CIPC #378: Deadlier than the male

Third time’s the charm! Our subject from two weeks ago featured pieces based on the Lewis chessmen. Our subject from last week featured pieces based on the Lewis chessmen. And our subject for today features pieces based on the Lewis chessmen. And I didn’t even plan it that way! But I’m getting ahead of myself. Deadlier than the male is a British film1 from 1967 featuring James Bond knock-off Hugh Drummond. Although, technically, Drummond existed before Bond in book format, so perhaps we should call James Bond a Hugh Drummond knock-off.

The plot deals with a bunch of important people getting murdered by a couple of attractive women. But then Hugh Drummond gets involved! A good twenty minutes into the movie, Drummond can be seen at the chessboard with a woman who is rather inconsequential to the plot. No Lewis chessmen just yet, but a pretty clear view of the board.

Sadly, it has been set up wrongly, with a1 a white square. Also sadly, a glass of some brownish orangey liquid is obscuring a small part of the board.2

Surprisingly, our hero is playing black and therefore dead lost. He tries Kb8. Mainly, I suspect, to allow for the very cinematic parrying of a check (Qf4+) with a check (Qe5+), which does indeed happen.

But a much more spectacular scene happens almost an hour later. Drummond has met up with Petersen, the mad machiavellian mastermind, in his Big Evil Lair and gets invited to a battle of minds. When he acquiesces, a chess set with enormous pieces rises up from the floor. Drummond opens with 1.e4. It is then that Petersen reveals just how mad he is:3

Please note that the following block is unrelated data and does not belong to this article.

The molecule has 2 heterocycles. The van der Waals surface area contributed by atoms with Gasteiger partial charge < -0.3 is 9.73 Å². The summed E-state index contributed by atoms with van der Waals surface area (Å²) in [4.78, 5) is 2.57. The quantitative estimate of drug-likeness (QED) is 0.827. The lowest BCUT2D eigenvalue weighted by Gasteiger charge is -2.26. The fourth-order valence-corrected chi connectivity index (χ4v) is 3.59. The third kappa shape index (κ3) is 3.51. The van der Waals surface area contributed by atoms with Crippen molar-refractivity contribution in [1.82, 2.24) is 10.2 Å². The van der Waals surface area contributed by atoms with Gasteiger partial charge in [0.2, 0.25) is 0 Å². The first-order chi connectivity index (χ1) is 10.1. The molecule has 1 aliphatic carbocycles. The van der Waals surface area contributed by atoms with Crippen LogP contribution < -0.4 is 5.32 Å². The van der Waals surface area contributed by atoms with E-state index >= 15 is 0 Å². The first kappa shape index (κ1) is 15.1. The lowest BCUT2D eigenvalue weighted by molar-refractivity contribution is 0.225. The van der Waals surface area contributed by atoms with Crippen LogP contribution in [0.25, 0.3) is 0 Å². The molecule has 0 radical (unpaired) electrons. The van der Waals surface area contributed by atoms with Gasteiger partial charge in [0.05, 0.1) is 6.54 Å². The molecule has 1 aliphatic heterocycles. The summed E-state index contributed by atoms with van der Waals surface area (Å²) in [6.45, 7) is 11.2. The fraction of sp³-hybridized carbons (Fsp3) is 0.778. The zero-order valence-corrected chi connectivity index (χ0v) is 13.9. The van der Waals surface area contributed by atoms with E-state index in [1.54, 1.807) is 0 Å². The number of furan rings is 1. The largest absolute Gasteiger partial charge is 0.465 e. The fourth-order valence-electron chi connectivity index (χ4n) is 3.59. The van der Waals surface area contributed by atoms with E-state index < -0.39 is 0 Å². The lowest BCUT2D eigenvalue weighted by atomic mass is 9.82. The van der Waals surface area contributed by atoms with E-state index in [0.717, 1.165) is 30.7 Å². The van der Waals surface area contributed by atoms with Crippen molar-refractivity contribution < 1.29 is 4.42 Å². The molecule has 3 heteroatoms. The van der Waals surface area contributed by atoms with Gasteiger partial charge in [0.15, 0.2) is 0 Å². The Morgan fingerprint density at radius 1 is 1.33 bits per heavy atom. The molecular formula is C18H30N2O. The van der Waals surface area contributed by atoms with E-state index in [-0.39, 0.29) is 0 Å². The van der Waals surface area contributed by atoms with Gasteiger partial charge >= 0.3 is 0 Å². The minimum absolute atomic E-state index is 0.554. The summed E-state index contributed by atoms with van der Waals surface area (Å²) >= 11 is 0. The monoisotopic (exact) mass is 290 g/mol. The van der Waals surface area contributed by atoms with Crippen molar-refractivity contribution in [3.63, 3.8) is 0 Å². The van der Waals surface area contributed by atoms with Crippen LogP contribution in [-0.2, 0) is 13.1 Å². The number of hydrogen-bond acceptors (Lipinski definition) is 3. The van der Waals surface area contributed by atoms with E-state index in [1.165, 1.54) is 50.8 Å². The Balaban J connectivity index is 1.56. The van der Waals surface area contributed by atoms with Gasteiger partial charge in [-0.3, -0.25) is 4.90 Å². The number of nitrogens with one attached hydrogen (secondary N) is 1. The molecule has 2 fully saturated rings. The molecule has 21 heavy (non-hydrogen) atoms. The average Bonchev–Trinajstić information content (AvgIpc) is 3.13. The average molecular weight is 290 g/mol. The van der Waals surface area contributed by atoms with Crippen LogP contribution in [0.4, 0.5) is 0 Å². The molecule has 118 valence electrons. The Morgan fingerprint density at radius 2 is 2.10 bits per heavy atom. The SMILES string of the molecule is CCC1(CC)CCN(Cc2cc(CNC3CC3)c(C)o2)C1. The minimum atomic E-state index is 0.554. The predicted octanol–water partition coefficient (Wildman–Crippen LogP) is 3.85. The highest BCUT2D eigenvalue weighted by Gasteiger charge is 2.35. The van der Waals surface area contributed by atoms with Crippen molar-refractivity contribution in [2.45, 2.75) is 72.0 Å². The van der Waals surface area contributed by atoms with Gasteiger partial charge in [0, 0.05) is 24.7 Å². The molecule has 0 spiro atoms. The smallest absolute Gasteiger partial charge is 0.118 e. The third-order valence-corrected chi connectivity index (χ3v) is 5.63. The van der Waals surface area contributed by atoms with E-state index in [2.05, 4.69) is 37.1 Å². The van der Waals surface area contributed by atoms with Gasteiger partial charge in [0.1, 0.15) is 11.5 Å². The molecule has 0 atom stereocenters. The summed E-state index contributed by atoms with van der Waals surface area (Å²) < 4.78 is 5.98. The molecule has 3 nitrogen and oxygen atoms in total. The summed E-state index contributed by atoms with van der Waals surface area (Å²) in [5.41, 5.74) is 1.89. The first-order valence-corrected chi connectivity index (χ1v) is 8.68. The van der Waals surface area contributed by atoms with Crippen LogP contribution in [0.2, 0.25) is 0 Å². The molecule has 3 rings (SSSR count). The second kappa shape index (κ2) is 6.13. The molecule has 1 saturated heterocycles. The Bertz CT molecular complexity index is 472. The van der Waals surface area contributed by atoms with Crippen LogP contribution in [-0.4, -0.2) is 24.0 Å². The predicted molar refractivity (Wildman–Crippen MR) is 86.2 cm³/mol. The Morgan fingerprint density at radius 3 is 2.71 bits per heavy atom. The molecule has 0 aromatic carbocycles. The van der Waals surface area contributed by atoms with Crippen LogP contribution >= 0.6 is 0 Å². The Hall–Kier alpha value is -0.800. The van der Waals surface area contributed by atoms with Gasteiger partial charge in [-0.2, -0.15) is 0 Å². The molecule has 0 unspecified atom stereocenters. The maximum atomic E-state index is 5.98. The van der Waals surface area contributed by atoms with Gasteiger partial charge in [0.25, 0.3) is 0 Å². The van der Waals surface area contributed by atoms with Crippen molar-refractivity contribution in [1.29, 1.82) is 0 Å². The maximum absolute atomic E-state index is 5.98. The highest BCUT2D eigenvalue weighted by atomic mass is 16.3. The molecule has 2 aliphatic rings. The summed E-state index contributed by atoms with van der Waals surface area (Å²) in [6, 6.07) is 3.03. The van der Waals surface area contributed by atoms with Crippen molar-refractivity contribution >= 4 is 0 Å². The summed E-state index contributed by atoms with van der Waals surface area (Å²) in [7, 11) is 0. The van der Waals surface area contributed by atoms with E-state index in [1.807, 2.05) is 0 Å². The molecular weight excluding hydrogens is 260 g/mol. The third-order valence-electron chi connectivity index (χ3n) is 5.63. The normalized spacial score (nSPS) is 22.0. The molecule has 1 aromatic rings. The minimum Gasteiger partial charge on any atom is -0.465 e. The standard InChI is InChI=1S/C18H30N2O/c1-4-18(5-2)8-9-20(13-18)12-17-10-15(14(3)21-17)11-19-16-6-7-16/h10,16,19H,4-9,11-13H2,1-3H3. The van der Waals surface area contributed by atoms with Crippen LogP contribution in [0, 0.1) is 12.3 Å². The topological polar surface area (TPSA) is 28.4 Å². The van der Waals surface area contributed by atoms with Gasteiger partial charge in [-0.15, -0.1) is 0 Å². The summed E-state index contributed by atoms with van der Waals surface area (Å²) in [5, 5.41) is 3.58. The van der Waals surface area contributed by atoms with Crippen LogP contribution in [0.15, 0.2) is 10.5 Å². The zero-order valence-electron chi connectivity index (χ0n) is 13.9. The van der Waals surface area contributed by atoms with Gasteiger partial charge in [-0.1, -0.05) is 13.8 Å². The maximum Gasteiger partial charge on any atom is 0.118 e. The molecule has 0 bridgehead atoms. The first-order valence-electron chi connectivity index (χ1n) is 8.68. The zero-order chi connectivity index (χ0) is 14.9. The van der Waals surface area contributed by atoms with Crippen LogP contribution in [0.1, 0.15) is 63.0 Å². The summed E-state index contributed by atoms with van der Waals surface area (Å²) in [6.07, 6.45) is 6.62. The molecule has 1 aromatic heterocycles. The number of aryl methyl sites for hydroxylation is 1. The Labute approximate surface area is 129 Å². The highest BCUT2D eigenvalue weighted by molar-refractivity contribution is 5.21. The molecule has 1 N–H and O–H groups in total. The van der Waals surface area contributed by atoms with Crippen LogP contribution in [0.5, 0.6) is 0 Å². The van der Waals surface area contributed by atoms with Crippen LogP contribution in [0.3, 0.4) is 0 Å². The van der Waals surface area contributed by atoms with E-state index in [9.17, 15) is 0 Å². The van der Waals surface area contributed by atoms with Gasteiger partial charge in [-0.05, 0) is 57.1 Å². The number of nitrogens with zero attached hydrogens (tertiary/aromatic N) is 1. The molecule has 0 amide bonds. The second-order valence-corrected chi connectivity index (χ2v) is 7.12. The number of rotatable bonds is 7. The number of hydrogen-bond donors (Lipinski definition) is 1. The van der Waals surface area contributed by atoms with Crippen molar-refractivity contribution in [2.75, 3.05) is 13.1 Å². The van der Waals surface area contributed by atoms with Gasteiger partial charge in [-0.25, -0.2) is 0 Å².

Petersen: Kind’s pawn gambit. Orthodox reply: king’s pawn to king four.

This is not a gambit, you mush-brained flumpet! And the orthodox opening is a variation of the queen’s pawn game. The game follows a surprisingly reasonable path now: Drummond plays 2. Nf3 and Petersen replies 2. … Nc6. Now we get the somewhat unusual but still perfectly well-known four knights game: 3. Nc3 Nf6. But, alas, here the director leaves the players to follow some sort of matter with a bomb somewhere, and when we get back to the board the position has become impossible to reconstruct. And that’s why Bond won out.

Realism: 3/5 for the first position, the small fragment at the end gets a perfect 5/5, despite the nonsensical Petersen statement.

Probable winner: White and white. In the former case because she has two extra pieces, in the latter case because he’s the hero of the story.

1. [Perhaps the title refers to the guardian?]
2. [Luckily, the diagram editor remains in plain view.]
3. [He reveals a degree three graph without cut-edges that has no Hamiltonian cycle!]